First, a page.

Saturday, February 27, 2010

Flood-protection innovations discussed at New Orleans conference

Molly Reid in the Times-Picayune (New Orleans): Engineers and politicians should be more open to new technologies and integrated systems of flood prevention and mitigation, German engineer Erik Pasche said Friday at a conference on water management and urban planning in risk-prone communities that was held at the old U.S. Mint in New Orleans.

Pasche's lecture on "cascading," or compartmentalized, levee systems was a keystone of the two-day conference titled "Building Resilience," in which planners, architects, engineers and environmental advocates discussed challenges and opportunities in marrying traditional, levee-based flood protection with newer, innovative water-management systems.

Americans and Europeans are both apt to feel that once levees are built, "now we are safe," said Pasche, who is based in Hamburg and is the director of the Institute of River and Coastal Engineering. "But we know nowadays that this is not correct, because of the uncertainty which came with climate change. "…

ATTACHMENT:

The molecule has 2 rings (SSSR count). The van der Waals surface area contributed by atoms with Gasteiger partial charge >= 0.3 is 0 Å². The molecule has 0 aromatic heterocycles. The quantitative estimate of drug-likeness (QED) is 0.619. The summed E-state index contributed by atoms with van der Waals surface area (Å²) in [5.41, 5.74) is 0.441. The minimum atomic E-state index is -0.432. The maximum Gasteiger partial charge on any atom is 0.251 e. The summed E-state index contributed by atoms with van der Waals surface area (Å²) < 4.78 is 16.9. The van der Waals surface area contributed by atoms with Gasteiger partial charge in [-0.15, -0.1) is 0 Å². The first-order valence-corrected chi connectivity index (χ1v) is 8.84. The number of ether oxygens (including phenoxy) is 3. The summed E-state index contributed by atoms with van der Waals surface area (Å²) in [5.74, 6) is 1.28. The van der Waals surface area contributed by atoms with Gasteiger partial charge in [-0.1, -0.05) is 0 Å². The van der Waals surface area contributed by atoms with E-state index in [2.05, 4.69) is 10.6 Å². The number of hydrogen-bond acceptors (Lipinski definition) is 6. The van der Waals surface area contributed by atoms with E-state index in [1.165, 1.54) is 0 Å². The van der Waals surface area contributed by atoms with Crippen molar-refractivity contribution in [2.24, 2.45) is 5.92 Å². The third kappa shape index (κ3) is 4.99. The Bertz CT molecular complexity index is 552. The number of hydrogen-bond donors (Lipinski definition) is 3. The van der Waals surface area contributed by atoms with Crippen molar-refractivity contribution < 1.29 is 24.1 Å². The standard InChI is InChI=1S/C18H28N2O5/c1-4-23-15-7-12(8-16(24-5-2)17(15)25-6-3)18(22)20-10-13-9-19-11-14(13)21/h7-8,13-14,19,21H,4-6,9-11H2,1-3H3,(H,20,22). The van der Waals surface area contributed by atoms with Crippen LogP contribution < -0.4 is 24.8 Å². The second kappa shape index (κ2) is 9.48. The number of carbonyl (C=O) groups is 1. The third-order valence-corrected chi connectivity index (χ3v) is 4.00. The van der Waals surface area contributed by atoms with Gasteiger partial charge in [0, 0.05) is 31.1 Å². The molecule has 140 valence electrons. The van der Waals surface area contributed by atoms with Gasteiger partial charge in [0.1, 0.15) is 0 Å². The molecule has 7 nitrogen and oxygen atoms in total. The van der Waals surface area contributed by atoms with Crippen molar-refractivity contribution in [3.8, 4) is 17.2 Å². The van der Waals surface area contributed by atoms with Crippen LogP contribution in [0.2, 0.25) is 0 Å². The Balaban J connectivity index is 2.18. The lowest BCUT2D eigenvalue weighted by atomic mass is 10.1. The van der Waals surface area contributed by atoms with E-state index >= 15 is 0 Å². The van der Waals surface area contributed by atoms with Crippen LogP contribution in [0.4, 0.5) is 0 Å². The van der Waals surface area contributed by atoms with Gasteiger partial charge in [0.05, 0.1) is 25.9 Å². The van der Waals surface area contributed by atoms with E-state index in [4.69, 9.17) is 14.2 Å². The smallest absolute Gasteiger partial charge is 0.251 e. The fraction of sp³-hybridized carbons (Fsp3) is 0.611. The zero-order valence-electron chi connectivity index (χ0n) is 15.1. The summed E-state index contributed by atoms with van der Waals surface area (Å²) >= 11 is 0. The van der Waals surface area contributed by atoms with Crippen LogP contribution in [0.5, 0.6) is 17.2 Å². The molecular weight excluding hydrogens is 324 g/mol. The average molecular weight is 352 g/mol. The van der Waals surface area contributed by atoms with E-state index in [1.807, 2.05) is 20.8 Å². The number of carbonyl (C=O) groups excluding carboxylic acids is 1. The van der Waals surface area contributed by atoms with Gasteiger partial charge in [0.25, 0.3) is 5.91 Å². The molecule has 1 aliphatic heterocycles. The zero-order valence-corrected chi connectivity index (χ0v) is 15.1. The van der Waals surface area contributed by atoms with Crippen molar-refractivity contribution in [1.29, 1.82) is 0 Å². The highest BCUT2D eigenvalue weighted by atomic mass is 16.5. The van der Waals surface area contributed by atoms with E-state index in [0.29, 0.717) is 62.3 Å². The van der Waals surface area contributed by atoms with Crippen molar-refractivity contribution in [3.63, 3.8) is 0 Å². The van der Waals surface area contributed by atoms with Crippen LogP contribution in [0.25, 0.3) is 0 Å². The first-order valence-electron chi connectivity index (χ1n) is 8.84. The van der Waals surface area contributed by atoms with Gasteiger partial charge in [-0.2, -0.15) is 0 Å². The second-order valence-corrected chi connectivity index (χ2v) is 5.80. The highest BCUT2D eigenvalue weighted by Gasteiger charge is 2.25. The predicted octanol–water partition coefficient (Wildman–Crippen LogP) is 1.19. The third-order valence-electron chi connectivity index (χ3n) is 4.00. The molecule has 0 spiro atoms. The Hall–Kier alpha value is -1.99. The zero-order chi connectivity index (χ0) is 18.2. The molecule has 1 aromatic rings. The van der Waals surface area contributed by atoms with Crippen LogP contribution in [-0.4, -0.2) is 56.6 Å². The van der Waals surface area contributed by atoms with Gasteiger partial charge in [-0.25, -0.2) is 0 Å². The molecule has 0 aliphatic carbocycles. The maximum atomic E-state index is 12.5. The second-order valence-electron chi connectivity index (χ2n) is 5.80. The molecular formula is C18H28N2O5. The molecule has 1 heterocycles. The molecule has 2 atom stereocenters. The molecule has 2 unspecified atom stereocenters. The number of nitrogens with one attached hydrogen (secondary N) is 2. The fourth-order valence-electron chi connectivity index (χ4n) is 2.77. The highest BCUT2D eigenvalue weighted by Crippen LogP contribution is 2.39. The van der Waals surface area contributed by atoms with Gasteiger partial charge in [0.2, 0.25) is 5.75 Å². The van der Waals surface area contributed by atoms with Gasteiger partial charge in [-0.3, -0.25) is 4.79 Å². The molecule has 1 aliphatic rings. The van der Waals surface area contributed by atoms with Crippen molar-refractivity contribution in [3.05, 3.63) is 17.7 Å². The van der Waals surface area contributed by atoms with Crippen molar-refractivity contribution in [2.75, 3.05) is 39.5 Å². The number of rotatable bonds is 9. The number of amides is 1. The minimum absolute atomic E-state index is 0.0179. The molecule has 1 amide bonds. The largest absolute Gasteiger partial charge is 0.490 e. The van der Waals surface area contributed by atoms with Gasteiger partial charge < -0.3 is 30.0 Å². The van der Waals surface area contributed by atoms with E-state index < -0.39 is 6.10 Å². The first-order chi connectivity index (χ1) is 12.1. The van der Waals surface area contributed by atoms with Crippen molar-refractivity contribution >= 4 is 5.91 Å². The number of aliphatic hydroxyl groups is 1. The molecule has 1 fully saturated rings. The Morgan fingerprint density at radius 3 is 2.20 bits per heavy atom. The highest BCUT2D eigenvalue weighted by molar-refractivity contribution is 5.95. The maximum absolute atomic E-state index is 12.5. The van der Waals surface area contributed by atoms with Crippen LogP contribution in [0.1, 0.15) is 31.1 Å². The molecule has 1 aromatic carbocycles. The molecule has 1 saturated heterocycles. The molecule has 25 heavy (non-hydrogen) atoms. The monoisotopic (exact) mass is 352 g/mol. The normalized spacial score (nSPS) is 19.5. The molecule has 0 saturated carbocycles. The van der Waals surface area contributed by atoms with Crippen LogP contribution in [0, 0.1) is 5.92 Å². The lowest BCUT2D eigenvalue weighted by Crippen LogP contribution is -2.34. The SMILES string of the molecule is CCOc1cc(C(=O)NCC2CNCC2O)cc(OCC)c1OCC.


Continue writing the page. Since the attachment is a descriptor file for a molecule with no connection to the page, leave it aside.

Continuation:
As an example of such a system, Pasche talked about efforts to implement a cascading levee system protecting the flood-prone island of Wilhelmsburg, which sits between two branches of the Elbe River in Hamburg. The cascading levee plan uses a tiered system in which the outer dikes are built resistant to breaches and weatherization, allowing for controlled overtopping. Buildings in those areas have to be "amphibious" or raised to meet the expected flood level, he said. Inner levees decrease in height, according to risk, and again allow for overtopping, he said….

The island of Wilhelmsburg, from German Wikipedia, under the Creative Commons Attribution ShareAlike 3.0 License

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